I first learnt about unions in Grade 5. We were learning about The Australian Gold Rush and my father - a Ballarat-based painter and decorator - had me perform my speech to the class while draped in his enormous CFMEU jumper, with the iconic Eureka flag plastered across my chest.
In my father’s household, Peter Lalor was the name of a saint (In the same vain, “Margaret Thatcher” is profanity). I knew how to swear my allegiance to the Southern Cross and could tell you the dates of the Eureka Stockade - which Dad oft reminded me was one of the first Australian Strikes. From it all, I’d learnt a valuable lesson: if the higher-ups won’t listen, make them.
It was years later and long after forgetting my Grade 5 Gold Rush Speech that I stumbled across unionism again. I was getting a coffee at Lionel’s - my university’s local cafè - and thinking nothing of it when I ran into an old friend who studies at the other campus. He told me about UMSU - The University of Melbourne Student Union - and how they were really excited to get some activists involved for the new year because arts students can fight for their rights too and all I’d have to do is put my name down here with some contact details and suddenly, I was (somewhat accidentally) in the union.
Said friend was a man named Luca Cernaz - a high school buddy of mine and someone who I deeply admire when it comes to “walking the walk” of activism. I’ve had many chats with him about his commitment to the power of the collective but here are some words from him that really summarise why:
“I think what drew me in was a) that the workers coming together is the most powerful means of struggling against oppressive forces for anyone and b) that it gives us power - regardless of white, black, gay, straight etc - in a society where the individual is so powerless.”
For me, I’ve found that unions have reconnected me with something I’d now hate to forget- and that is that I am, in no uncertain terms, a product of the working class. Both my parents are from migrant families, my maternal grandmother pumped fuel for her father and at the same time, thousands of miles away, my paternal grandfather laboured in the steel works. My father works a trade and growing up, I split my time between outer-suburbs Melbourne and rural Ballarat. I know how to clean a pigsty: that sounds pretty working class to me.
Nowadays, discussion rings with the idea that the working class has been all but dismantled in modern Australia by the major party and elites. It’s safe to say that the Labor Party no longer aligns itself with unionism and in turn, fights less and less for working class people. This is disappointing, sure, but it also begs the question: where do people like myself turn to feel the power of the collective behind them?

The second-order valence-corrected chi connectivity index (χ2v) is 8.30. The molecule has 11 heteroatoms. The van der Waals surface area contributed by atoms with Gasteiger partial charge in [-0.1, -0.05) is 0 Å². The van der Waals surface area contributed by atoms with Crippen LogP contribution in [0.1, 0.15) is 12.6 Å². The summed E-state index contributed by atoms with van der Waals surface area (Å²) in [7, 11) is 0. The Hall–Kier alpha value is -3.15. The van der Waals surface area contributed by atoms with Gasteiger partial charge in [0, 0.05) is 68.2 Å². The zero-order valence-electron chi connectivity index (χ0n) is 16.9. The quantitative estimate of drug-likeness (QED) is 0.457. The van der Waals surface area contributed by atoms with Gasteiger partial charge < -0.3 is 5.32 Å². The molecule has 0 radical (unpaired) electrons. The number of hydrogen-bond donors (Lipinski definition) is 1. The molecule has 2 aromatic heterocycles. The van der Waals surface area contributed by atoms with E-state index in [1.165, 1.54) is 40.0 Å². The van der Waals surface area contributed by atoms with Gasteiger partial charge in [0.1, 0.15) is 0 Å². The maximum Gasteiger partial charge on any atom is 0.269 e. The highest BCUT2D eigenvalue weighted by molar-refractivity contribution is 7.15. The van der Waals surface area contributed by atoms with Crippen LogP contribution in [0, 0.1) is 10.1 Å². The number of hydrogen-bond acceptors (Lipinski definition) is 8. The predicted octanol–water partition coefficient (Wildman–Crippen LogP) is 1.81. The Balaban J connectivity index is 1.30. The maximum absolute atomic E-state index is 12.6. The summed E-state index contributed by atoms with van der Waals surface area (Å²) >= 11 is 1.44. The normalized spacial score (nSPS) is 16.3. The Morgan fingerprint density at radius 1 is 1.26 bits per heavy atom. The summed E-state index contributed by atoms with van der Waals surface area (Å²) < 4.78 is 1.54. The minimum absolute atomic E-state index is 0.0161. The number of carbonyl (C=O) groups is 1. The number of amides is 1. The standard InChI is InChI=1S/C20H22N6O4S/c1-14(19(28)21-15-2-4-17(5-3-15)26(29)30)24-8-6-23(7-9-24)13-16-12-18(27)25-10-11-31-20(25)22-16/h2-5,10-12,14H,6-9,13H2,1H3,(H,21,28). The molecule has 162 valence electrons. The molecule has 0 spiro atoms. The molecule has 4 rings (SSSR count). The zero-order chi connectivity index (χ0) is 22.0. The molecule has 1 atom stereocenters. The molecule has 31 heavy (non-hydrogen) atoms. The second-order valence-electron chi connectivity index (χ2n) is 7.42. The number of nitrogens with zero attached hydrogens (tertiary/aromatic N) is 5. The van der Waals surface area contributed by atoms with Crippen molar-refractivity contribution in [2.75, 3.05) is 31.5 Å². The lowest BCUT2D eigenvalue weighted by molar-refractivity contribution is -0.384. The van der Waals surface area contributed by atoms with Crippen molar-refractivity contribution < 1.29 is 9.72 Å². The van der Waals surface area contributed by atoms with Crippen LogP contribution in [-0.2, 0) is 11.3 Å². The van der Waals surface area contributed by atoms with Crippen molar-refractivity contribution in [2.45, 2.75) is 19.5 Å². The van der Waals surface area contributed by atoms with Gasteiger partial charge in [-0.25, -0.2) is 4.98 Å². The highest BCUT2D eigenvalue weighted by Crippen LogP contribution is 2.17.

I’ve been feeling a shift in the actions of our generation. The need for Climate Strikes and the fight for fair wages are being sung proudly by the young people of today. Especially as we argue against politicians like Scott Morrison - who do their best to rewrite youth protests as childish tantrums - I see the priority being given to collective action when we want to force change.
When it comes to this pandemic, collectivism is clearly proving its necessity. Social distancing doesn’t work on the individual scale and people are yearning to be together during this time of distinct “apartness”. And frankly, my accidental connection to UMSU’s Southbank (Victorian College of the Arts and Melbourne Conservatorium of Music) branch has been a blessing in disguise.
I’ve grown to love the committee: the passion with which they speak and the earnest way in which they listen. It turns out that student unions can be a lot more effective than primary school student councils - and we’ve got a lot more to ask for than different food in the vending machines and uniform-free days. I’ve found that the meetings - which initially, scared me with the formality of minutes and chairs and agendas - have become real and concrete ways to engage with issues, discuss them carefully and collectively decide how to act. What it’s shown is that a union is its members - their values, ideals and concerns.
At the moment, the fight for fee relief is at the heart of our work, as we struggle with Unimelb higher-ups to protect the principles of a fine arts education: studio-based embodied learning, access to state-of-the-art resources and accessibility for all. Really, that last one is the one I’m passionate about - because in this world of online learning, some students have better access to learning tools than others, and that makes my working-class heart very angry. I won’t stand for inequality. Nor will a union - that’s their schtick.
This is all a long-winded way of saying: Find your people and laugh with them. Fight with them. And if the higher-ups won’t listen, make them.